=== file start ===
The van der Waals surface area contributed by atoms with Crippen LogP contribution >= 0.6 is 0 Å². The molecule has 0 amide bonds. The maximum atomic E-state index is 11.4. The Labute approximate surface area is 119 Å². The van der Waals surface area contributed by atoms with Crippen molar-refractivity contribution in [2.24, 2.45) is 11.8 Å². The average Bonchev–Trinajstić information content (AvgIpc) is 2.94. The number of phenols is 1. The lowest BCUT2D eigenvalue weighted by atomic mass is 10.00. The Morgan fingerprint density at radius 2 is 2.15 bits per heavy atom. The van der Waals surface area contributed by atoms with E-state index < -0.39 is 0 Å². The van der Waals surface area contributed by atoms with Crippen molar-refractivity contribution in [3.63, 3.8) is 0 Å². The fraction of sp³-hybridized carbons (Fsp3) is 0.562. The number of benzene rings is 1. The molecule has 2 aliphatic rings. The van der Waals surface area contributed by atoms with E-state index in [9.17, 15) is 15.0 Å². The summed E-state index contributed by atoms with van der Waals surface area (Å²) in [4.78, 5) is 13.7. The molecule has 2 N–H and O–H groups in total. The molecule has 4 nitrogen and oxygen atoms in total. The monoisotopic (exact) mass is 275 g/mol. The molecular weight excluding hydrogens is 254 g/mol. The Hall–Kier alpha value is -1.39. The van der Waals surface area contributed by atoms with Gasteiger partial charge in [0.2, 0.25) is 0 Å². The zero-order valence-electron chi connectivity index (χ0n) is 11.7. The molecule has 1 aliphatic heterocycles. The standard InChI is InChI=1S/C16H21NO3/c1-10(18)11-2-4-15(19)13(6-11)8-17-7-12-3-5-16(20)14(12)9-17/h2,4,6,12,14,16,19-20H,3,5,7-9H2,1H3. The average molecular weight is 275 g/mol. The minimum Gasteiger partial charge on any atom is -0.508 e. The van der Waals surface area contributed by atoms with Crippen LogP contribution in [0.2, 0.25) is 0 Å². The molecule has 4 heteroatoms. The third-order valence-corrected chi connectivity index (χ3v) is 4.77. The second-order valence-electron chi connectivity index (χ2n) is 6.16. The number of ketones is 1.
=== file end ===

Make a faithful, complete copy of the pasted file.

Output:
The van der Waals surface area contributed by atoms with Crippen LogP contribution >= 0.6 is 0 Å². The molecule has 0 amide bonds. The maximum atomic E-state index is 11.4. The Labute approximate surface area is 119 Å². The van der Waals surface area contributed by atoms with Crippen molar-refractivity contribution in [2.24, 2.45) is 11.8 Å². The average Bonchev–Trinajstić information content (AvgIpc) is 2.94. The number of phenols is 1. The lowest BCUT2D eigenvalue weighted by atomic mass is 10.00. The Morgan fingerprint density at radius 2 is 2.15 bits per heavy atom. The van der Waals surface area contributed by atoms with E-state index < -0.39 is 0 Å². The van der Waals surface area contributed by atoms with Crippen molar-refractivity contribution in [3.63, 3.8) is 0 Å². The fraction of sp³-hybridized carbons (Fsp3) is 0.562. The number of benzene rings is 1. The molecule has 2 aliphatic rings. The van der Waals surface area contributed by atoms with E-state index in [9.17, 15) is 15.0 Å². The summed E-state index contributed by atoms with van der Waals surface area (Å²) in [4.78, 5) is 13.7. The molecule has 2 N–H and O–H groups in total. The molecule has 4 nitrogen and oxygen atoms in total. The monoisotopic (exact) mass is 275 g/mol. The molecular weight excluding hydrogens is 254 g/mol. The Hall–Kier alpha value is -1.39. The van der Waals surface area contributed by atoms with Gasteiger partial charge in [0.2, 0.25) is 0 Å². The zero-order valence-electron chi connectivity index (χ0n) is 11.7. The molecule has 1 aliphatic heterocycles. The standard InChI is InChI=1S/C16H21NO3/c1-10(18)11-2-4-15(19)13(6-11)8-17-7-12-3-5-16(20)14(12)9-17/h2,4,6,12,14,16,19-20H,3,5,7-9H2,1H3. The average molecular weight is 275 g/mol. The minimum Gasteiger partial charge on any atom is -0.508 e. The van der Waals surface area contributed by atoms with Crippen LogP contribution in [0.2, 0.25) is 0 Å². The molecule has 4 heteroatoms. The third-order valence-corrected chi connectivity index (χ3v) is 4.77. The second-order valence-electron chi connectivity index (χ2n) is 6.16. The number of ketones is 1.